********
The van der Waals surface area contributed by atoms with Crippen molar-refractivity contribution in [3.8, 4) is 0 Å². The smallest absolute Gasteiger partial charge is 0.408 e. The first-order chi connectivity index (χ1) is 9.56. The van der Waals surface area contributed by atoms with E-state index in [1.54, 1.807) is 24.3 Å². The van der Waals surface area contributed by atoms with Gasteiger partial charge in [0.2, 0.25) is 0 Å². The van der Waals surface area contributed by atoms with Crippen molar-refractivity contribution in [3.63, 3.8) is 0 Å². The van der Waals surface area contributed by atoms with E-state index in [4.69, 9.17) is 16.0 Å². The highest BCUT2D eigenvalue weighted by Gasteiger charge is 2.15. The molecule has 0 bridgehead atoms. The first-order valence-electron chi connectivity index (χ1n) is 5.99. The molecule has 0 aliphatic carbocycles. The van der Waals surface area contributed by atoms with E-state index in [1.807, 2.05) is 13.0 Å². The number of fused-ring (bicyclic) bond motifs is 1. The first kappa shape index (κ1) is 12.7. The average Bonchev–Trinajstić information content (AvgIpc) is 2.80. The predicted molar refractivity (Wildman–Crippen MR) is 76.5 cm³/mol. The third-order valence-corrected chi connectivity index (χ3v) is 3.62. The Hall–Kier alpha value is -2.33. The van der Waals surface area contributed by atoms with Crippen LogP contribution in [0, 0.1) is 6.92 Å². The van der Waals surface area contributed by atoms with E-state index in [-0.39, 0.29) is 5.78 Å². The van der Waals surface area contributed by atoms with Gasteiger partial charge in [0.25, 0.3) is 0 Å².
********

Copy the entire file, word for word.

The van der Waals surface area contributed by atoms with Crippen molar-refractivity contribution in [3.8, 4) is 0 Å². The smallest absolute Gasteiger partial charge is 0.408 e. The first-order chi connectivity index (χ1) is 9.56. The van der Waals surface area contributed by atoms with E-state index in [1.54, 1.807) is 24.3 Å². The van der Waals surface area contributed by atoms with Gasteiger partial charge in [0.2, 0.25) is 0 Å². The van der Waals surface area contributed by atoms with Crippen molar-refractivity contribution in [3.63, 3.8) is 0 Å². The van der Waals surface area contributed by atoms with E-state index in [4.69, 9.17) is 16.0 Å². The highest BCUT2D eigenvalue weighted by Gasteiger charge is 2.15. The molecule has 0 bridgehead atoms. The first-order valence-electron chi connectivity index (χ1n) is 5.99. The molecule has 0 aliphatic carbocycles. The van der Waals surface area contributed by atoms with E-state index in [1.807, 2.05) is 13.0 Å². The number of fused-ring (bicyclic) bond motifs is 1. The first kappa shape index (κ1) is 12.7. The average Bonchev–Trinajstić information content (AvgIpc) is 2.80. The predicted molar refractivity (Wildman–Crippen MR) is 76.5 cm³/mol. The third-order valence-corrected chi connectivity index (χ3v) is 3.62. The Hall–Kier alpha value is -2.33. The van der Waals surface area contributed by atoms with Crippen LogP contribution in [0, 0.1) is 6.92 Å². The van der Waals surface area contributed by atoms with E-state index in [-0.39, 0.29) is 5.78 Å². The van der Waals surface area contributed by atoms with Gasteiger partial charge in [0.25, 0.3) is 0 Å².